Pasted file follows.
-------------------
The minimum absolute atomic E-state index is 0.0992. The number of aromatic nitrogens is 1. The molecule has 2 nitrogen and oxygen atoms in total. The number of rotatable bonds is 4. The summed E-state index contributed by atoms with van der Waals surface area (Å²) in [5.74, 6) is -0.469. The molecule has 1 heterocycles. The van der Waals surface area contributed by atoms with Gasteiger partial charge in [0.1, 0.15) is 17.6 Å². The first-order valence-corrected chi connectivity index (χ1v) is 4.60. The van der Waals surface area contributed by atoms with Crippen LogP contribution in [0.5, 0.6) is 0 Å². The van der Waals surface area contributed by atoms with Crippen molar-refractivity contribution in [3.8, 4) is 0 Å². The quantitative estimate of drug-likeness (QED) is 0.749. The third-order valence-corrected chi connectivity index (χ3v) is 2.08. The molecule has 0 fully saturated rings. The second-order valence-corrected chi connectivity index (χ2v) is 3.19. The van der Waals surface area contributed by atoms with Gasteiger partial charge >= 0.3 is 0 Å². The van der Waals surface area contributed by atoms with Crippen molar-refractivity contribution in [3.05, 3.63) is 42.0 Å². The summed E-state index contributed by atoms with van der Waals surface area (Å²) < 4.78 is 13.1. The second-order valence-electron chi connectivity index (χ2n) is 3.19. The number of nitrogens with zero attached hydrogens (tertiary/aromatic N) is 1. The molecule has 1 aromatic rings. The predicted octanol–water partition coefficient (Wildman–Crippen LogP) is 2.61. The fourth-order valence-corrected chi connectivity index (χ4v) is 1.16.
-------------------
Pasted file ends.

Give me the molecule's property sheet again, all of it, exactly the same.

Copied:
The minimum absolute atomic E-state index is 0.0992. The number of aromatic nitrogens is 1. The molecule has 2 nitrogen and oxygen atoms in total. The number of rotatable bonds is 4. The summed E-state index contributed by atoms with van der Waals surface area (Å²) in [5.74, 6) is -0.469. The molecule has 1 heterocycles. The van der Waals surface area contributed by atoms with Gasteiger partial charge in [0.1, 0.15) is 17.6 Å². The first-order valence-corrected chi connectivity index (χ1v) is 4.60. The van der Waals surface area contributed by atoms with Crippen LogP contribution in [0.5, 0.6) is 0 Å². The van der Waals surface area contributed by atoms with Crippen molar-refractivity contribution in [3.8, 4) is 0 Å². The quantitative estimate of drug-likeness (QED) is 0.749. The third-order valence-corrected chi connectivity index (χ3v) is 2.08. The molecule has 0 fully saturated rings. The second-order valence-corrected chi connectivity index (χ2v) is 3.19. The van der Waals surface area contributed by atoms with Gasteiger partial charge >= 0.3 is 0 Å². The van der Waals surface area contributed by atoms with Crippen molar-refractivity contribution in [3.05, 3.63) is 42.0 Å². The summed E-state index contributed by atoms with van der Waals surface area (Å²) < 4.78 is 13.1. The second-order valence-electron chi connectivity index (χ2n) is 3.19. The number of nitrogens with zero attached hydrogens (tertiary/aromatic N) is 1. The molecule has 1 aromatic rings. The predicted octanol–water partition coefficient (Wildman–Crippen LogP) is 2.61. The fourth-order valence-corrected chi connectivity index (χ4v) is 1.16.